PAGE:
Idiots and Bumpkins Ruining His Job Search

He snarled, snapped and stomped his way in my office. His attitude and demeanor didn’t surprise me much because I’d seen glimpses of it earlier that week in my workshop. Before I could even say, “Good afternoon” he proclaimed he was in a nasty mood.

I asked him why. He then launched into a tirade on how everyone in this city was an idiot, a bumpkin or non sophisticated clod. He went on to tell me how difficult it was to find work in our city and how he regretted moving here. He declared he wouldn’t be happy until he was back in a major city. I just waited out the storm.

Our meeting that afternoon was to help him revamp his resume and cover letter. He’d more or less attended a Resume Writing workshop I’d presented earlier in the week. I say more or less because he’d spent most of the time with his arms crossed and his lip curled into small snarl. He didn’t like what I was saying about selling himself on paper. I believe he didn’t want to hear any suggestion that his not finding work may have something to do with the quality of his resume.

He then tossed down a local newspaper’s classifieds section. On it were three jobs he’d like to apply to. I looked at the three jobs that were circled and then pushed the paper back to him. He looked quite surprised.

“Why are we putting effort into finding you a job in a city you hate? I can’t see how finding you a job, that you’re not that keen on doing in a city that holds no appeal for you, is going to make even a little happy.”

“But I have to find a job” he said while looking at me like I was one of those idiots he’d referred to earlier.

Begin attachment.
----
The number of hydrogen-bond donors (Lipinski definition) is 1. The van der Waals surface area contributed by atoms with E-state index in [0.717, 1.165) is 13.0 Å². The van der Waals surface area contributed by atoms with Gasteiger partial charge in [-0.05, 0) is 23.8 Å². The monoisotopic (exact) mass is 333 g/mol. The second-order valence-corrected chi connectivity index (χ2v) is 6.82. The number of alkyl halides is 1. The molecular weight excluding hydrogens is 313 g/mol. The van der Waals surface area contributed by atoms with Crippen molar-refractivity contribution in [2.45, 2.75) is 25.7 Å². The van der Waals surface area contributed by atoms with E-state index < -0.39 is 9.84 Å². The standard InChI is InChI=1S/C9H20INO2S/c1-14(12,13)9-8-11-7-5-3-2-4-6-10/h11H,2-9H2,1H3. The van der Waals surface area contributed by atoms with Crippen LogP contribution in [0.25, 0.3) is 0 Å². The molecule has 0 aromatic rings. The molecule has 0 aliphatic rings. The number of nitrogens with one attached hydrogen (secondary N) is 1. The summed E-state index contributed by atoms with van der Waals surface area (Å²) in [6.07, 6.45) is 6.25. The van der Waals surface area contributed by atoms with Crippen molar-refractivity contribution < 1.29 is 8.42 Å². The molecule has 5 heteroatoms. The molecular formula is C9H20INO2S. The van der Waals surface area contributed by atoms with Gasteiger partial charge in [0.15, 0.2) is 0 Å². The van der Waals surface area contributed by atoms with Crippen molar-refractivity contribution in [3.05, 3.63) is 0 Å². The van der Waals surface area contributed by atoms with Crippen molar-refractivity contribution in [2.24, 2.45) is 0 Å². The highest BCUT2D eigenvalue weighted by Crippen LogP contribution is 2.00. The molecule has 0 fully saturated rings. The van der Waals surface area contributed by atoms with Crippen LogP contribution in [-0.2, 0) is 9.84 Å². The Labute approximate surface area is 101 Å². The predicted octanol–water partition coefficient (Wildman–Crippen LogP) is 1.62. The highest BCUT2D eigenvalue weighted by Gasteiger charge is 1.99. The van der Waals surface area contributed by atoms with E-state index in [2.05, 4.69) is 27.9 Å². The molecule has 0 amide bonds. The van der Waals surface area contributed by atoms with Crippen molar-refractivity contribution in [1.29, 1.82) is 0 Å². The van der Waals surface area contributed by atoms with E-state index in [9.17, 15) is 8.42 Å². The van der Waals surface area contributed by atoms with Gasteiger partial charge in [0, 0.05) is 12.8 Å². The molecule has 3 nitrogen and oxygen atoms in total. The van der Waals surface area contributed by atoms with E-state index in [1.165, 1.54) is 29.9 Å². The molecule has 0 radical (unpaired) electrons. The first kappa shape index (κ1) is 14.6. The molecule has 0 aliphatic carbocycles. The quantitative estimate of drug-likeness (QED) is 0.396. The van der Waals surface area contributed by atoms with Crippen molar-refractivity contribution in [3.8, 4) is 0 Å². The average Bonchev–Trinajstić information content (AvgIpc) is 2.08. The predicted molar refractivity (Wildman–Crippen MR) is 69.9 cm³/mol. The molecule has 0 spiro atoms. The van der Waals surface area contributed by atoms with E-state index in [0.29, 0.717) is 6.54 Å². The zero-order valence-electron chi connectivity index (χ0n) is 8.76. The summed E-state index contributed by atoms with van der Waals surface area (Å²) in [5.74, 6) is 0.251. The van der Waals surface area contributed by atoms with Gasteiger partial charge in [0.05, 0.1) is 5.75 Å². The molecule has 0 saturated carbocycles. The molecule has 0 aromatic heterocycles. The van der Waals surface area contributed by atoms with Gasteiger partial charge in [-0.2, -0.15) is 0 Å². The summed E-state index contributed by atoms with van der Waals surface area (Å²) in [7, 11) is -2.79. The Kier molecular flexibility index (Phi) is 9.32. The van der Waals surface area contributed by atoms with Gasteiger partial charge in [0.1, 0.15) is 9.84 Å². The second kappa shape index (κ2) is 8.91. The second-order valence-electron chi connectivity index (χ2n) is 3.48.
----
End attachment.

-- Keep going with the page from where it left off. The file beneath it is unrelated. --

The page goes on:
“That may or may not be true. What you really need is a source of income. That might come from a job or it could come from some form of enterprise you create.”

His ears perked right up. I pointed out a section of his resume that contained the key to a possible business he could start. By the time I explained how it could be done very simply and for little cost on his part, he was pumped about the possibility. When I mentioned that a venture like the I’d proposed could take anywhere from 3 to 12 months to get established he said, “That’s cool. I’ll just grab one of these jobs and it will pay the bills while I make the business work.”

In less than 15 minutes this fellow went from being angry with a negative view of what his employment prospects were to being totally optimistic of what was possible in our city. What had changed? The city was still the same city. It hadn’t suddenly grown into a major center. The idiots and bumpkins hadn’t suddenly gotten personality transplants.

The only real change was his perspective. It was a simple case of changing what he was focusing on. Oh and fixing up his resume too!